Measuring cereblon as a biomarker of response or resistance to lenalidomide and pomalidomide requires use of standardized reagents and understanding of gene complexity.
Gandhi AK., Mendy D., Waldman M., Chen G., Rychak E., Miller K., Gaidarova S., Ren Y., Wang M., Breider M., Carmel G., Mahmoudi A., Jackson P., Abbasian M., Cathers BE., Schafer PH., Daniel TO., Lopez-Girona A., Thakurta A., Chopra R.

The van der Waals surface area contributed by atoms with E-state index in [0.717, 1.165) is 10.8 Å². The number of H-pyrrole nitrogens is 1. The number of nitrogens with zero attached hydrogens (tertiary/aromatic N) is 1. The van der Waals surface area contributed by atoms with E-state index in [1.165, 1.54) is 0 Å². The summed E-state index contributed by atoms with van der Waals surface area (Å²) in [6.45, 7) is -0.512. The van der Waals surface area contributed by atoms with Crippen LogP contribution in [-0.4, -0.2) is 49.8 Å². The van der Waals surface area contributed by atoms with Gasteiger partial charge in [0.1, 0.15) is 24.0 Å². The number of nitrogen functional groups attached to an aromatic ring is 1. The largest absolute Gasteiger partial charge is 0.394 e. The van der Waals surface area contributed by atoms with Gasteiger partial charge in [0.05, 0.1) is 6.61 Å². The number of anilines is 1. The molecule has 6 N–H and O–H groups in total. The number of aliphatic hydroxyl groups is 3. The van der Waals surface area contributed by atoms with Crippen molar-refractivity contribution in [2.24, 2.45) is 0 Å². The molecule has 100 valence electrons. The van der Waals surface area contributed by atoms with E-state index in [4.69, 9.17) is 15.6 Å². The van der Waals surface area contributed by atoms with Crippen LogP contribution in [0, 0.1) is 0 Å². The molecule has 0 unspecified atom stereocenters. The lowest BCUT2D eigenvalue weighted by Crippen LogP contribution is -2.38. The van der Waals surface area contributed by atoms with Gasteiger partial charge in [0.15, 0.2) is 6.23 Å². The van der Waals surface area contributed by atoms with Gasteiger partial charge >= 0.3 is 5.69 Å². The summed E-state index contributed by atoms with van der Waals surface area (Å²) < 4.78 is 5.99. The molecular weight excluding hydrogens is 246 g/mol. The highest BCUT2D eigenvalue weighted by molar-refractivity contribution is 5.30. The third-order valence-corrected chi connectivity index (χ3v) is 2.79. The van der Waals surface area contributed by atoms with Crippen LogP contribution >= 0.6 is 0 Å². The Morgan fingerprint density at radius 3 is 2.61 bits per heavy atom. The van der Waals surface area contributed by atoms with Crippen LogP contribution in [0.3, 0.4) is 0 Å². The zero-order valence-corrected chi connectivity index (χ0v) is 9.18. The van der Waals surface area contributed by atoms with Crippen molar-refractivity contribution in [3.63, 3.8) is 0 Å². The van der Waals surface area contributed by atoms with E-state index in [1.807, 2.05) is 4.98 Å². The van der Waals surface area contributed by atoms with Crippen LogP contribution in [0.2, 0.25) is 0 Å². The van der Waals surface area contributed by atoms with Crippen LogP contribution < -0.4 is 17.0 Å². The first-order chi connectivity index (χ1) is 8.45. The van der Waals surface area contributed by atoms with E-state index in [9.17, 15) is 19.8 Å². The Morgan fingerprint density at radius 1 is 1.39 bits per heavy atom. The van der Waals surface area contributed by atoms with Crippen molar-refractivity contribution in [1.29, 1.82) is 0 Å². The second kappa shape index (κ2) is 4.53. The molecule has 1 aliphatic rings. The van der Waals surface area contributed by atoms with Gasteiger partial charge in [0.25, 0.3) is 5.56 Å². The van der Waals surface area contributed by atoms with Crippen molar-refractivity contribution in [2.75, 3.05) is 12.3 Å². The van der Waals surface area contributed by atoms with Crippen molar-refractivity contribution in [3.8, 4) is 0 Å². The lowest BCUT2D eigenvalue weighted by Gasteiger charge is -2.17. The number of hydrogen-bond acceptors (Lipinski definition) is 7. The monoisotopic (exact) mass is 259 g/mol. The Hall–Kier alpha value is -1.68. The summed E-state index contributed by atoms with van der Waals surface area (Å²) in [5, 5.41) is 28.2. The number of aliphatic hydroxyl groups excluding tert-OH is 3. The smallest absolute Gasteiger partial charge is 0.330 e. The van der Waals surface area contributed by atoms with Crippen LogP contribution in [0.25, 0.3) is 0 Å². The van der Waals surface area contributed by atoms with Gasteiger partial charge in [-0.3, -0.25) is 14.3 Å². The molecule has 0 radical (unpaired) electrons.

Cereblon, a member of the cullin 4 ring ligase complex (CRL4), is the molecular target of the immunomodulatory drugs (IMiDs) lenalidomide and pomalidomide and is required for the antiproliferative activity of these agents in multiple myeloma (MM) and immunomodulatory activity in T cells. Cereblon's central role as a target of lenalidomide and pomalidomide suggests potential utility as a predictive biomarker of response or resistance to IMiD therapy. Our studies characterized a cereblon monoclonal antibody CRBN65, with high sensitivity and specificity in Western analysis and immunohistochemistry that is superior to commercially available antibodies. We identified multiple cereblon splice variants in both MM cell lines and primary cells, highlighting challenges with conventional gene expression assays given this gene complexity. Using CRBN65 antibody and TaqMan quantitative reverse transcription polymerase chain reaction assays, we showed lack of correlation between cereblon protein and mRNA levels. Furthermore, lack of correlation between cereblon expression in MM cell lines and sensitivity to lenalidomide was shown. In cell lines made resistant to lenalidomide and pomalidomide, cereblon protein is greatly reduced. These studies show limitations to the current approaches of cereblon measurement that rely on commercial reagents and assays. Standardized reagents and validated assays are needed to accurately assess the role of cereblon as a predictive biomarker.